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By George, Yankees Close to Settlement

September 28, 1997|ROSS NEWHAN

Lawyers for major league baseball and the New York Yankees are close to a negotiated settlement of George Steinbrenner's potentially explosive suit against baseball, a lawyer familiar with the situation said Saturday.

The Steinbrenner suit, which carried serious antitrust consequences for baseball, accused the industry of interfering with the $90-million marketing and licensing agreement he had reached with Adidas. Baseball argued that Major League Baseball Properties is the sole marketing and licensing arm for the sport, but told the Yankees that the Adidas deal would be approved if the Yankees and Adidas agreed to get baseball's approval before embarking on certain of their plans.

Steinbrenner refused and sued, which resulted in his expulsion from the ruling executive council under a provision of the Major League Agreement that prohibits clubs, owners and club executives from suing the industry.

Under terms of the proposed settlement, the lawyer said, Adidas will remain a Yankee sponsor but will also sponsor several other clubs.

In addition, other companies, such as Nike and Reebok, perhaps, will join in the venture as a joint national and international marketing agreement covering all 30 clubs.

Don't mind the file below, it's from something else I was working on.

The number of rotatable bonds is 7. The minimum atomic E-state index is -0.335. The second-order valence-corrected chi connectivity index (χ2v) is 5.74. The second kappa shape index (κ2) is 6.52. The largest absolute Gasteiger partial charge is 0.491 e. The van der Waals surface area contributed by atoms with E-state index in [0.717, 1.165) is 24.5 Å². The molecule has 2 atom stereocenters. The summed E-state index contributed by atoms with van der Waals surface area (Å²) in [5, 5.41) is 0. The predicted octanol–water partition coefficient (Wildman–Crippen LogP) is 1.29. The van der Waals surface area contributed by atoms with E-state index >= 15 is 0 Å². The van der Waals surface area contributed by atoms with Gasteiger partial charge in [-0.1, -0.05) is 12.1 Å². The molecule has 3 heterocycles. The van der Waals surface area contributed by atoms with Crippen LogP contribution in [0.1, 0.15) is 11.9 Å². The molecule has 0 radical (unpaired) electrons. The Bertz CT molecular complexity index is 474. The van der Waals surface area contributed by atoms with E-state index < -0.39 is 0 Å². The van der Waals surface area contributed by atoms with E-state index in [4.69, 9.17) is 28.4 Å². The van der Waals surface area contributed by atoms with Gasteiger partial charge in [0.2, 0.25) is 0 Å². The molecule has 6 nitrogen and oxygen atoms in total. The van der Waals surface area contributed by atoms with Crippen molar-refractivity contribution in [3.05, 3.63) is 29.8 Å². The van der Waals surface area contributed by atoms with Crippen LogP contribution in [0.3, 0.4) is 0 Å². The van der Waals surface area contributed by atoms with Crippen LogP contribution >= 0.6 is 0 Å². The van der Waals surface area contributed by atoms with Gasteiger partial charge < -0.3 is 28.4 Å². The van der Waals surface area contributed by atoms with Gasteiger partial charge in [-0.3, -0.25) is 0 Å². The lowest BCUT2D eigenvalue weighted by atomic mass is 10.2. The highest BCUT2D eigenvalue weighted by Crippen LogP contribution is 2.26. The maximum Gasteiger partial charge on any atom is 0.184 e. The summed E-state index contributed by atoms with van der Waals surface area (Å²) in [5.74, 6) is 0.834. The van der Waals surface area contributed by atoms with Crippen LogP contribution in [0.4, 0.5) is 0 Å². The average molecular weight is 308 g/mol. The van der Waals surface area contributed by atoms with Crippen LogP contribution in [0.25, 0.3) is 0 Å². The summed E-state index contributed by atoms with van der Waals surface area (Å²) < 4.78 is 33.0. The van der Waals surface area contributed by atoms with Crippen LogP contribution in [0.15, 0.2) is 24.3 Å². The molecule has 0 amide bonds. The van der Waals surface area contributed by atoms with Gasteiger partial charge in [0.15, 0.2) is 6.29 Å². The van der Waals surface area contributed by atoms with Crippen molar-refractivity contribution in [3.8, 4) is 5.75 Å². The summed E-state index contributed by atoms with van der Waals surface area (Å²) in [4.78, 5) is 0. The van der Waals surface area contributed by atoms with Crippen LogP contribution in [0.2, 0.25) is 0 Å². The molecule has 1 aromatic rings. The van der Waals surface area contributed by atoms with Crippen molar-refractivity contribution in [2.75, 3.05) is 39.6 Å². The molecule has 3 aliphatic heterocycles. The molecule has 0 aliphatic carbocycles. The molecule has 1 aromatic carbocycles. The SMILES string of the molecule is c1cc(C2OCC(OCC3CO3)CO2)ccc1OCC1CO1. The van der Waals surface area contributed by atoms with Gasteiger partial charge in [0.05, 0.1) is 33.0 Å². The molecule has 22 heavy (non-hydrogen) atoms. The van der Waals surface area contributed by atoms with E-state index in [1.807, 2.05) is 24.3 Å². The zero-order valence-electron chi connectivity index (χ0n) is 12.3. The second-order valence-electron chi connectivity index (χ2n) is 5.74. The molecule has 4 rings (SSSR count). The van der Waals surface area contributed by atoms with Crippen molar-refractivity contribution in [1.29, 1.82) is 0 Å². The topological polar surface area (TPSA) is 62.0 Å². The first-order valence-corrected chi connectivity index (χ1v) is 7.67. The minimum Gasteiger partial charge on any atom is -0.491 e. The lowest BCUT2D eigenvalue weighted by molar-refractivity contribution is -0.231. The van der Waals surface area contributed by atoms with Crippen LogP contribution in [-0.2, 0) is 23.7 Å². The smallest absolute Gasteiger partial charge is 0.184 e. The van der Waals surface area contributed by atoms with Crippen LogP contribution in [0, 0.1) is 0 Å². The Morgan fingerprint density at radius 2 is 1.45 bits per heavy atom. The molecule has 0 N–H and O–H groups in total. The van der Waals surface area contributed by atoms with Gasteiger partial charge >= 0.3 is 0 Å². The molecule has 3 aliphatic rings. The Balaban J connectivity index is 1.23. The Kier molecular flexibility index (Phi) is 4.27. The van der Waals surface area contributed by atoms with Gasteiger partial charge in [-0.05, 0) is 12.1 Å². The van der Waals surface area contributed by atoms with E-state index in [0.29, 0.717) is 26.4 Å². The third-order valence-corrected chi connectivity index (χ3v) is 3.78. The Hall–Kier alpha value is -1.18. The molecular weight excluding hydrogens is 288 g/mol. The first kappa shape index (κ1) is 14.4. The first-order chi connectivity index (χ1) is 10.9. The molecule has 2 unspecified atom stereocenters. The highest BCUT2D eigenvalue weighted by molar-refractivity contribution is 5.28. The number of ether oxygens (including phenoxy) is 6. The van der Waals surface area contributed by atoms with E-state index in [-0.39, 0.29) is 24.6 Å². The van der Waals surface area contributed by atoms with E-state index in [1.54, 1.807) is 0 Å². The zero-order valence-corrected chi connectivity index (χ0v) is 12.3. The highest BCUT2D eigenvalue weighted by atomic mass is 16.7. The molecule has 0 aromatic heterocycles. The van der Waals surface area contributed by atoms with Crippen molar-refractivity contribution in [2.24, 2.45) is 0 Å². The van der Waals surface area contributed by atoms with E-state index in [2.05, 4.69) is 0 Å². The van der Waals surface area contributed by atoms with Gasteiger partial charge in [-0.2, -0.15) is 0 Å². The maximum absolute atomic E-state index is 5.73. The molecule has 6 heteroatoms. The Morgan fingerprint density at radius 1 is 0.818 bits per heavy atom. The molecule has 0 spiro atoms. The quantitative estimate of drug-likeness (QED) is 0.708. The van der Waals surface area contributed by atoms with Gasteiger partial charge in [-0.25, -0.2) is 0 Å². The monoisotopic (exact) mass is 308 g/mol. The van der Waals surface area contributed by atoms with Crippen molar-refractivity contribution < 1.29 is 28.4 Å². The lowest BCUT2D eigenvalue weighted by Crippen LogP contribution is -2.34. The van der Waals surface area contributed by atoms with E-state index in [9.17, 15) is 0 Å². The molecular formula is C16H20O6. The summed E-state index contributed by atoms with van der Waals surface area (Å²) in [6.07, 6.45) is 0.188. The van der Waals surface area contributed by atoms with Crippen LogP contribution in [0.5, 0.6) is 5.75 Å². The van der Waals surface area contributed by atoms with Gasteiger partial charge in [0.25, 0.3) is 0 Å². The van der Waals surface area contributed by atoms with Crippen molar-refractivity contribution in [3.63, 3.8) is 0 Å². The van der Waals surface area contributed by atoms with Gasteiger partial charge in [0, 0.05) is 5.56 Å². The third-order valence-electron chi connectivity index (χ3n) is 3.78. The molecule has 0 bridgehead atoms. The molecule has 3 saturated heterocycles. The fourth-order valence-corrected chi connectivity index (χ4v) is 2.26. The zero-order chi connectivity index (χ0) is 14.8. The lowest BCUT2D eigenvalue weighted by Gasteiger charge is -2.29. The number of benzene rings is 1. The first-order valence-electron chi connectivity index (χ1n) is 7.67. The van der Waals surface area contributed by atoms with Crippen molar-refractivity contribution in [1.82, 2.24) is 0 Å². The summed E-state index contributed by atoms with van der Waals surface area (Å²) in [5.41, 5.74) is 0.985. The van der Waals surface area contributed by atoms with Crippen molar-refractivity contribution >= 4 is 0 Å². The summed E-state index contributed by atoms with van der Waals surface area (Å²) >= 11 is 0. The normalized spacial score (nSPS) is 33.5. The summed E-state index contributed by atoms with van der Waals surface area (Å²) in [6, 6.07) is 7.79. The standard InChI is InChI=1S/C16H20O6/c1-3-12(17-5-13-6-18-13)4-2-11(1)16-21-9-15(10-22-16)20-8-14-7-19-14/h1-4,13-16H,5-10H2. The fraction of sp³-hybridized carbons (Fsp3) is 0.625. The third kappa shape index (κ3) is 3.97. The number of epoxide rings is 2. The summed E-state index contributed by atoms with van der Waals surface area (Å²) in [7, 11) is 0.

In a disappointing season for the Chicago White Sox, Frank Thomas will salvage a measure of pride by winning his first American League batting title and the first for the White Sox since Luke Appling in 1943.

Can White Sox manager Terry Bevington survive? Unlikely. Beyond the team's inept performance, batting coach Bill Buckner quit earlier in the season over differences with Bevington, and third-base coach Doug Rader and third baseman Robin Ventura had shouting matches with the manager in the last two weeks.


The Cleveland Indians are considered the favorite, but the Dodgers and Yankees also might be in the running if the Minnesota Twins satisfy second baseman Chuck Knoblauch's desire to be traded to a contender, which is what they have indicated.

Said Knoblauch, "I know the big question is going to be, 'You just signed a five-year deal [for $30 million] last year--what could change so much in one year?' Well, last year we went into September fighting for a wild-card spot. We did that without Kirby Puckett. There was a great deal of hope here last year, but losing 90 games this year, that's not by accident, is it?

"I mean, why would somebody want to stay here to play? There's nothing fun about losing 90 games."


A clip-and-save October preview:

It is impossible to wager against the depth of the Atlanta Braves' rotation. The Braves should avenge their 1996 World Series defeat by the Yankees by first beating the Houston Astros and then the Florida Marlins, who should advance to the NL championship series by eliminating the San Francisco Giants in their division series.

Tab the wild-card Yankees to defeat the Cleveland Indians in their division series, then win a bell ringer of an AL championship series from the Seattle Mariners, who will have advanced by defeating the Orioles in their division series.

Greg Maddux will be the Series MVP.

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